We soldiered on along the path, trying to avoid the massive patches of mud that were sure to take the shoes right off of our feet. We really took our time on this walk, stopping for every rustle in the leaves or birdsong in the trees. Our tour guide was such a pro, he would occasionally stop and whistle back to the birds, like he was having a little conversation with them. We also noticed a few of the beautiful butterflies landing in front of us, trying to get a little taste of salt from the ground beneath us. The most beautiful of all is perhaps the blue morpho butterfly, which shines with a bright iridescent sapphire. Also along the path were legions of army ants. There were the tiny worker ants that were busy carrying things from place to place and then the massive soldier ants, about 5 times the size of the workers. Their job was to protect the workers so that they can focus on doing their job. Together, these insects efficiently scour the forest in search of prey. Pretty much anything that can’t get out of the way is fair game for the army ants. Some of the workers can link their bodies together to form bridges or walls to help the other workers move from place to place. If you really take a minute to squat down and look at them up close they are fascinating. Just don’t sit down, or you’ll notice some of them starting to crawl up you!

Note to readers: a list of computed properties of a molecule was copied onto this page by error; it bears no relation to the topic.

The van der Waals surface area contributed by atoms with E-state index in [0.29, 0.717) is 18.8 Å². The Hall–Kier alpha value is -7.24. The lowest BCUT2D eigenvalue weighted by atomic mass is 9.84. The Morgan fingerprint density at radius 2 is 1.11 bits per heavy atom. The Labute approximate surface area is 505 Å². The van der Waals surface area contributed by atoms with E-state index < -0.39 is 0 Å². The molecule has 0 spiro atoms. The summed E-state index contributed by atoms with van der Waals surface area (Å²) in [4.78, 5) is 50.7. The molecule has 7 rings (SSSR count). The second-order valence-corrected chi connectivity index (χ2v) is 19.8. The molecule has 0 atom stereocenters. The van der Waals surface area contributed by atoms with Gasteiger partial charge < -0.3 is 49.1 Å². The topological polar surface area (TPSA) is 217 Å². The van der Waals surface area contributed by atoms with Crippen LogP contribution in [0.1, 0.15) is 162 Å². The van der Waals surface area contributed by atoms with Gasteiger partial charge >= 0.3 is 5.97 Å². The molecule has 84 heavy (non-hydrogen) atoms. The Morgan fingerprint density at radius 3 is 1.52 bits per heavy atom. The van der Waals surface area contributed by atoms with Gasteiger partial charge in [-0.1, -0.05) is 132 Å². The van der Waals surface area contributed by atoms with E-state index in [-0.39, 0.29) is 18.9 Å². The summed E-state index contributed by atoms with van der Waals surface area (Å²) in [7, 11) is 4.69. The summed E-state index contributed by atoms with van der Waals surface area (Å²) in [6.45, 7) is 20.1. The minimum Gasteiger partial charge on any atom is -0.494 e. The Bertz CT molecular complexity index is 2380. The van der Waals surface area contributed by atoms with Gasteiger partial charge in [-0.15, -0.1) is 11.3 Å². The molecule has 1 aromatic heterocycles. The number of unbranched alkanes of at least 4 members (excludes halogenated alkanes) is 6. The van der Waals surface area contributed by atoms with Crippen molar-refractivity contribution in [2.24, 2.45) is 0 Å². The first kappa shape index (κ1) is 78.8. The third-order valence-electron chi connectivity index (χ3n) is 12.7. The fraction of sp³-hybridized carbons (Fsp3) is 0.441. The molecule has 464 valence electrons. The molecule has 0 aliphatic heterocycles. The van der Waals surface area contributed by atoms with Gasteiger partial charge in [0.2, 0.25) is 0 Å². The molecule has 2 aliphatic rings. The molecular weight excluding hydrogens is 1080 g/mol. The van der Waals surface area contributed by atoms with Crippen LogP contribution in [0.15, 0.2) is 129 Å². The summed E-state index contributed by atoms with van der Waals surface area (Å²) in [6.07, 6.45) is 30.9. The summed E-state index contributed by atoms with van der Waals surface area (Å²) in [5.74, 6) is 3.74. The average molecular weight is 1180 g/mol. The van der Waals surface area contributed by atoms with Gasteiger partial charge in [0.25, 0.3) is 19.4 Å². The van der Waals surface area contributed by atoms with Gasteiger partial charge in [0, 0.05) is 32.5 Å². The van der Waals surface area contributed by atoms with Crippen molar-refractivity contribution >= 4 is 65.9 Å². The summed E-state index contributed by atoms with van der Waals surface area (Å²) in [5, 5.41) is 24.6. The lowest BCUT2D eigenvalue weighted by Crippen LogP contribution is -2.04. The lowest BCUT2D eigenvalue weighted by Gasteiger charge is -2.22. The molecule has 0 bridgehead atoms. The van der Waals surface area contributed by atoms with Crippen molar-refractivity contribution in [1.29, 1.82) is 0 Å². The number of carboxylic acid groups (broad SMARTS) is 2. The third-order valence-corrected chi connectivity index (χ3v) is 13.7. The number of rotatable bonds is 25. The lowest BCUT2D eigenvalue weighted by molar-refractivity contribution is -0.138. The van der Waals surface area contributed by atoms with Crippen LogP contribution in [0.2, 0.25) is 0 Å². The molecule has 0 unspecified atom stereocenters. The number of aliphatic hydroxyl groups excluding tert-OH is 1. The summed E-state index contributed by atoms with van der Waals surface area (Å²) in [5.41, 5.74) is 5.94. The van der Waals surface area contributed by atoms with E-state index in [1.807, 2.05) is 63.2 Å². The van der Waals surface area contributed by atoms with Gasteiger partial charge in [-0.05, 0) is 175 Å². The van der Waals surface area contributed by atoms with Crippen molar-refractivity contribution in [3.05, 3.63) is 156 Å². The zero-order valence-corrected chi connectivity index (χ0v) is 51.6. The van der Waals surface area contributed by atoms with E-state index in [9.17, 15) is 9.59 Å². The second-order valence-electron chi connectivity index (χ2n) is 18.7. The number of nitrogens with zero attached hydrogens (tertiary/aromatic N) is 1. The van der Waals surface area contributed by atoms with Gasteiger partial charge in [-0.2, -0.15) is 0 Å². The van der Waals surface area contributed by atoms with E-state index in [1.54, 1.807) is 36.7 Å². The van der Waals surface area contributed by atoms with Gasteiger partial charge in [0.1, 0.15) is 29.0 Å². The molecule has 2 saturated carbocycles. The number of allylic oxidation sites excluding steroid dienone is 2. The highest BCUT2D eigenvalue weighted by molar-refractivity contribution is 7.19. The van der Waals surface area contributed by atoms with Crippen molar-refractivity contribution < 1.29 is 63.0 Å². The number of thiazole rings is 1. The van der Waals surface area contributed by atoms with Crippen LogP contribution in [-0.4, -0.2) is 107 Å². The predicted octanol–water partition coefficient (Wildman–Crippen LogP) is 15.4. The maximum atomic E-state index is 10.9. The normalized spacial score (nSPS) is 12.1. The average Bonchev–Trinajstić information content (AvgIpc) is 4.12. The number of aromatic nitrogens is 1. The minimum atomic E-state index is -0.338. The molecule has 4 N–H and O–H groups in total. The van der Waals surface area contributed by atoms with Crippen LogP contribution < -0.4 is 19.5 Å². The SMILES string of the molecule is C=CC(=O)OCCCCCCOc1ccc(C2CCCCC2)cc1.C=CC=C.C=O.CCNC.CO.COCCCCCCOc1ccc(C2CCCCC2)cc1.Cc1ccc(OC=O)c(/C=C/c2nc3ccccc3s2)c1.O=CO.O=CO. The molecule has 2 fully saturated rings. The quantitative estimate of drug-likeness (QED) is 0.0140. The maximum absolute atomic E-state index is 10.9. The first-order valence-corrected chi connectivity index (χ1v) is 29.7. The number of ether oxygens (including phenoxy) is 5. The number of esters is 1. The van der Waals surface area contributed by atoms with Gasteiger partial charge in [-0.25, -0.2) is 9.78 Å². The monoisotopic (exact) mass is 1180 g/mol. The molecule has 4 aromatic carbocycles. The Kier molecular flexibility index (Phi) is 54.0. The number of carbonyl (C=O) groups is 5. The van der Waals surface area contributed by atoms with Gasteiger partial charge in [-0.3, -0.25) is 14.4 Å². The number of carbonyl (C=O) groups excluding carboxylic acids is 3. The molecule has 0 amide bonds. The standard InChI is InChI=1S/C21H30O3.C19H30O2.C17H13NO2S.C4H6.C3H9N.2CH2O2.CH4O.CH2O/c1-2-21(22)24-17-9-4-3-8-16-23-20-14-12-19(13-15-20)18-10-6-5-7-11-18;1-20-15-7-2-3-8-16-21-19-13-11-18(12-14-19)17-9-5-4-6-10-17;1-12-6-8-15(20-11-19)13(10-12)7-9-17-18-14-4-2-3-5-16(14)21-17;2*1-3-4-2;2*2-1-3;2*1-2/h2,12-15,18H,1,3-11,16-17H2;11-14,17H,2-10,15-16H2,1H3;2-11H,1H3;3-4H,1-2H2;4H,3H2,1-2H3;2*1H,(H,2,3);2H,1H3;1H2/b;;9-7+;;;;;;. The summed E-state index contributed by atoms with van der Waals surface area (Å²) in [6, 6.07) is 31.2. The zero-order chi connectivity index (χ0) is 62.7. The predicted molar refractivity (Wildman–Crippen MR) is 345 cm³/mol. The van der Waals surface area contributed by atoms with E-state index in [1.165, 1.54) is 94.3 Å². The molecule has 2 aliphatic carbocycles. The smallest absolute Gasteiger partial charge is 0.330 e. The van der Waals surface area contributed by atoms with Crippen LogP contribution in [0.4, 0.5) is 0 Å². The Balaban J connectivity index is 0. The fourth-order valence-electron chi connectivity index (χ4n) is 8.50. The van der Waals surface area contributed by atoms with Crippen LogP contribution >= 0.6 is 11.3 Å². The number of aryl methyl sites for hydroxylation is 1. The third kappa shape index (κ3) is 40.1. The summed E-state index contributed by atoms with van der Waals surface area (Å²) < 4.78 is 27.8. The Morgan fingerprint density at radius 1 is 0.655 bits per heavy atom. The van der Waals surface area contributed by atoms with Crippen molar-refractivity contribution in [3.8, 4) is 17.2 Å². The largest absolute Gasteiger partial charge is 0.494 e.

As fun as it was to be surrounded by wildlife, if we didn’t keep moving we would never make it through the jungle. Eventually after over 2 miles of walking, we came to a small creek with about a dozen canoes lined up. We hopped in one of them, and our boat guy, Simon, started to paddle us through the creek towards the clearing up ahead. Here we passed by submerged trees and we even saw a couple of caiman. Most of the caiman during the day are small, but at night the giant caiman come out to hunt. These animals can be up to 21 feet long and they have been known to eat people. This is why you don’t swim here.
Eventually we came to a clearing and the creek opened up to a huge lake. The beautiful water was surrounded on all side by palm trees and cecropia. On a nearby river bank, we saw a few Amazon river turtles basking in the sun. A few butterflies landed right on the turtles’ noses, illustrating beautifully the coexistence of nature in this special place. We slowly paddled through the peaceful lake, taking in all of the wildlife this magical lake had to offer. Eventually we arrived at our dock and started to walk up the stairs to the lodge.